War films are often divided into two factions: those treating combat as a vulgar, bloody hell, and those which glamorize codes of honor and thrill to don fatigues. The Bridge on the River Kwai, currently running at Film Forum in vivid digital revival, initially seems to be of the latter camp, before startling us with a conclusion that shatters all hawkish pretenses.
Whistling British troops arrive at a Burmese POW camp, circa 1943. Like a gentleman, Colonel Nicholson (Alec Guinness) has voluntarily surrendered to Japanese captors. Despite his weary gaze and veil of stubble, Nicholson’s a diplomat. He carries the Geneva Convention in his khakis, and schedules warfare between cups of tea and cordial chats with the enemy. The camp is under the thumb of Colonel Saito (silent film legend Sessue Hayakawa), the bureaucrat curmudgeon aiming to break Nicholson’s will. Saito requires the captured brigade to build a bridge along the jungle river, supporting an Axis railroad spanning from Bangkok to Rangoon. If Saito fails, hari-kari awaits him. Yet his and Nicholson’s mutual contempt soon melts into a curious partnership. Nicholson negotiates the labor terms he wants for his boys, then sets out to give the enemy the best bridge they’ve ever had. His Major wonders aloud if working their hardest for Saito constitutes “treasonable activity”. Even in constructing that which aids his adversary, Guinness pridefully talks of future generations admiring his cavalry’s aptitude.
The phrase “Be happy in your work” echoes throughout the film, and it’s obsessive pride on-the-job that brings each of Kwai’s stubborn mules’ their downfall. Each craves to be of use: for this infantry-as-industry, introspection and idle hands are more fearsome than any possible combat. The Brits are soon wised up by their fellow jailbird General Shears (William Holden), a hard-boiled American dead set on escape. Nicholson is told by Shears that the camp is a place of no civilization: “Then we have the opportunity to introduce it,” he replies. From Guinness’ mirror image Hayakawa we see smoldering desperation, furrowing his brows and chewing his lips before each resigned concession he must make to his cadre. Burma itself, played here by Sri Lanka, proves a complex character as well, cloaking this queasy treaty between foes in a shroud of green flora that’s as sickly as it is plentiful. But damn, what a view: this print’s restored 2:55:1 aspect ratio showcases director David Lean’s prowess with a wide angle lens. Kwai proved a pivotal film for Lean, as he moved from small-scale fables like Hobson’s Choice and Summertime to the panoramic grandeur of Doctor Zhivago and Lawrence of Arabia. Each shot offers crisp depth of field worth relishing. In background and foreground alike we see Her Majesty’s pawns at work.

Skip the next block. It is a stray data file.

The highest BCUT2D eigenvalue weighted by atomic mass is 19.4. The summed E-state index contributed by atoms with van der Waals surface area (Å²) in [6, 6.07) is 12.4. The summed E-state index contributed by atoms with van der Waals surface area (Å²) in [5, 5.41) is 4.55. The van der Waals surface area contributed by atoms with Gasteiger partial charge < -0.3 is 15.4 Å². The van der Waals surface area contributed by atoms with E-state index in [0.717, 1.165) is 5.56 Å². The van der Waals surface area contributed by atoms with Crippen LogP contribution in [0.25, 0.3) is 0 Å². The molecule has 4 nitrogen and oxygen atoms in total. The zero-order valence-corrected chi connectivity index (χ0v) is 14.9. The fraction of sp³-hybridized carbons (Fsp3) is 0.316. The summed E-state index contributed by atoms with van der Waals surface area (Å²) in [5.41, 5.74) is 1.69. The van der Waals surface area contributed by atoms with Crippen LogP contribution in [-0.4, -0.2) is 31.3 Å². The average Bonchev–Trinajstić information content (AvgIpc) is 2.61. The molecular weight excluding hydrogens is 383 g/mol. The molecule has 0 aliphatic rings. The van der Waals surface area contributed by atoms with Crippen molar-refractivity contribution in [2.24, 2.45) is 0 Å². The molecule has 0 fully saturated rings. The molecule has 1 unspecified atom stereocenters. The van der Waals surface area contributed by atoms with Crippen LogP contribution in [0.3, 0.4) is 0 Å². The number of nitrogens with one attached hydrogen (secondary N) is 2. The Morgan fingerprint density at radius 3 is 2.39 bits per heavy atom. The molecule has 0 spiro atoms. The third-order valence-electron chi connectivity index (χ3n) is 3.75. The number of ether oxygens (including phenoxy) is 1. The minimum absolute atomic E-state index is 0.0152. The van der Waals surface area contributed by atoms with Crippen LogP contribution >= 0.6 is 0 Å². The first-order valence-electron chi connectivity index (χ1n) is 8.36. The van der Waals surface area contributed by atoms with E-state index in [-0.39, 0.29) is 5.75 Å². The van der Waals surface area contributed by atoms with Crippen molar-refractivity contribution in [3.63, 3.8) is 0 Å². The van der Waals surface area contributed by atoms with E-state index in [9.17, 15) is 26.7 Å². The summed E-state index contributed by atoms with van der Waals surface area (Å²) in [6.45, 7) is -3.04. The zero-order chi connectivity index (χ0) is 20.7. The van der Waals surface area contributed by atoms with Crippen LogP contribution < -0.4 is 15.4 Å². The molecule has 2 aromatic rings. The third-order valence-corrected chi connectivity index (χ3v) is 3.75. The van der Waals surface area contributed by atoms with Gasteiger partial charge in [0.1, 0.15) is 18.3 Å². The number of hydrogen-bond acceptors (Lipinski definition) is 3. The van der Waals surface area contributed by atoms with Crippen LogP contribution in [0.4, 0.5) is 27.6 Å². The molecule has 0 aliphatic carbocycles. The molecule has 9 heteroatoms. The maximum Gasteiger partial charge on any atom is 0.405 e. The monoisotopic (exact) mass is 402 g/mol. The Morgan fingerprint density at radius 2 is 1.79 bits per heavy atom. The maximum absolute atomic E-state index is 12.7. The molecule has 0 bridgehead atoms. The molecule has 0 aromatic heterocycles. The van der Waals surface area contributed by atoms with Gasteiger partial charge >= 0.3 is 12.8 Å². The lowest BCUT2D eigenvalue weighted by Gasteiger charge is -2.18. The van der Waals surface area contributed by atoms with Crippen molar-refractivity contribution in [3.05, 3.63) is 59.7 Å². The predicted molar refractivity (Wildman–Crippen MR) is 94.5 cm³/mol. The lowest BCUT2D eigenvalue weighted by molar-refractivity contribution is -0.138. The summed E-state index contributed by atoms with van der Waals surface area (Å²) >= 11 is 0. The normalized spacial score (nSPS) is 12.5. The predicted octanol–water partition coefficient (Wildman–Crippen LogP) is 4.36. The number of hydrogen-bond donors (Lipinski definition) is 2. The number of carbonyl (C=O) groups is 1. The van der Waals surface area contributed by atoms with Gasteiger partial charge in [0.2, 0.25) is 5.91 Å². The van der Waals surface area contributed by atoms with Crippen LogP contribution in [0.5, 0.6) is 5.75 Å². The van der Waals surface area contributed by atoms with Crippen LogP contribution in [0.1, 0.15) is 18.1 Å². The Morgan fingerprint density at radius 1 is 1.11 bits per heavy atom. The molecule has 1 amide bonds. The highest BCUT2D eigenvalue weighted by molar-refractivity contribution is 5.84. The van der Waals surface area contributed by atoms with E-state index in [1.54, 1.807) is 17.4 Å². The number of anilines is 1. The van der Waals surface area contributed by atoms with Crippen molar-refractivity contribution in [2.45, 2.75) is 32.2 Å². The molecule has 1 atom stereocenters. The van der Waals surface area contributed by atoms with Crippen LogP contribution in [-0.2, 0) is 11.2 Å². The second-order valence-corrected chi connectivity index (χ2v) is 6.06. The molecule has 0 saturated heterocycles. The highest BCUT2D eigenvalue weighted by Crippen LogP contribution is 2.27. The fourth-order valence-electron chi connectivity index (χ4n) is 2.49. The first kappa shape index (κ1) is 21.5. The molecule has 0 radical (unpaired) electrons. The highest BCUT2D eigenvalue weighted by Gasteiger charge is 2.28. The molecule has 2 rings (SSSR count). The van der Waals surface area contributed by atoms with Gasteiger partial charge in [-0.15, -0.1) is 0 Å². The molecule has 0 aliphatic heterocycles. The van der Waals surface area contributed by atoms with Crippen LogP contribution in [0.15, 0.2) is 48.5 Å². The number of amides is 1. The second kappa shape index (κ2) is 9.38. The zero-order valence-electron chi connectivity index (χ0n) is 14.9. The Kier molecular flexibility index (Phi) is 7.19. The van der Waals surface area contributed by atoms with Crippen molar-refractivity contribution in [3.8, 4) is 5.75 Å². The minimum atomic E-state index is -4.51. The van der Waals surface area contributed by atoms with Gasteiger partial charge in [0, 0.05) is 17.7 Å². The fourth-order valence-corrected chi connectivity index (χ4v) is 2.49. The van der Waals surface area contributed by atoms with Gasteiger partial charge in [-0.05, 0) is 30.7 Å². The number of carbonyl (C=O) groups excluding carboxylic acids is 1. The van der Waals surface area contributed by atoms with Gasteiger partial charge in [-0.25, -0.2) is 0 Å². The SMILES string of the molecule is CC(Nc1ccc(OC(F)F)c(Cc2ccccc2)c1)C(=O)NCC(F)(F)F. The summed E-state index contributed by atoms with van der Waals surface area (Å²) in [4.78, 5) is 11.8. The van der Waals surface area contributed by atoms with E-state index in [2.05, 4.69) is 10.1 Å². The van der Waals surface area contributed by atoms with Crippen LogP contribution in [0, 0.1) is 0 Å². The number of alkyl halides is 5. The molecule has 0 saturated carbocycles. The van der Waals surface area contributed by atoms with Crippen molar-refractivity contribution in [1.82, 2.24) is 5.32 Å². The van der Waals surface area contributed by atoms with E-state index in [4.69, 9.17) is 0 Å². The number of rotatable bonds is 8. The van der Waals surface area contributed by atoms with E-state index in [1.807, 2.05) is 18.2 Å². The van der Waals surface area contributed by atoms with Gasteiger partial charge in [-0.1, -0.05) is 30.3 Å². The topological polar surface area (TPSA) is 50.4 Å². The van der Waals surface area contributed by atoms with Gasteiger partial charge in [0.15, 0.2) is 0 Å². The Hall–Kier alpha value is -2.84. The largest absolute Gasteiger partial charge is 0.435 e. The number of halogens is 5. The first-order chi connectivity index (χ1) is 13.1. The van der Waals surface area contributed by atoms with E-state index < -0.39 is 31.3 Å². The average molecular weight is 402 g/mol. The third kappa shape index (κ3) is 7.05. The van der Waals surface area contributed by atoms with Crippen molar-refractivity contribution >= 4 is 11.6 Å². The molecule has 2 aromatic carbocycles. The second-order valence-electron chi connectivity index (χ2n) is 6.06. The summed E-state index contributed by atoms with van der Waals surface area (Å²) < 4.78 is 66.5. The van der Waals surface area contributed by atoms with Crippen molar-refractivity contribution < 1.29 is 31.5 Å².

The brash Shears and increasingly batty Nicholson seem doomed for confrontation, but it’s Guinness who offers the more nuanced performance. Holden amuses, but lacks the balance of leading man bravado and pained humility he mustered in later films like Network and The Wild Bunch. While Shears and the motley crew he assembles to sabotage the bridge do break up the meditative pace of the POW scenes, we never fall in love with Holden as we’re supposed to. His American James Bond routine of bedding bouncy vixens and mixing martinis on the beach feels pasted in from another movie altogether. Yet Guinness and Hayakawa never break their tenacious grip on the material, and their pursuit of leverage proves as heated as the sweat that drenches them.
The film’s explosive climax, one of no winners and a barrage of demise, exemplifies war’s indifference to its mongers’ best intentions. It’s a tense bit of Shakespearean tragedy, set in a shallow river bed made to look massive. The hubris Guinness displays is the stuff of Xerxes and Dr. Frankenstein, and his overdue realization of what he’s become is a master class in bittersweet epiphany. Kwai’s conclusion proves as sardonic a message of peace as those of MASH, Full Metal Jacket, Catch-22, or any other modern military piss-take. Antiquated only in names and faces, Lean’s moral proves all too timely: the more detached we are from combat’s sacrifices, and cozier we become in a semi-permanent state of war, the greater the end cost of our united deception.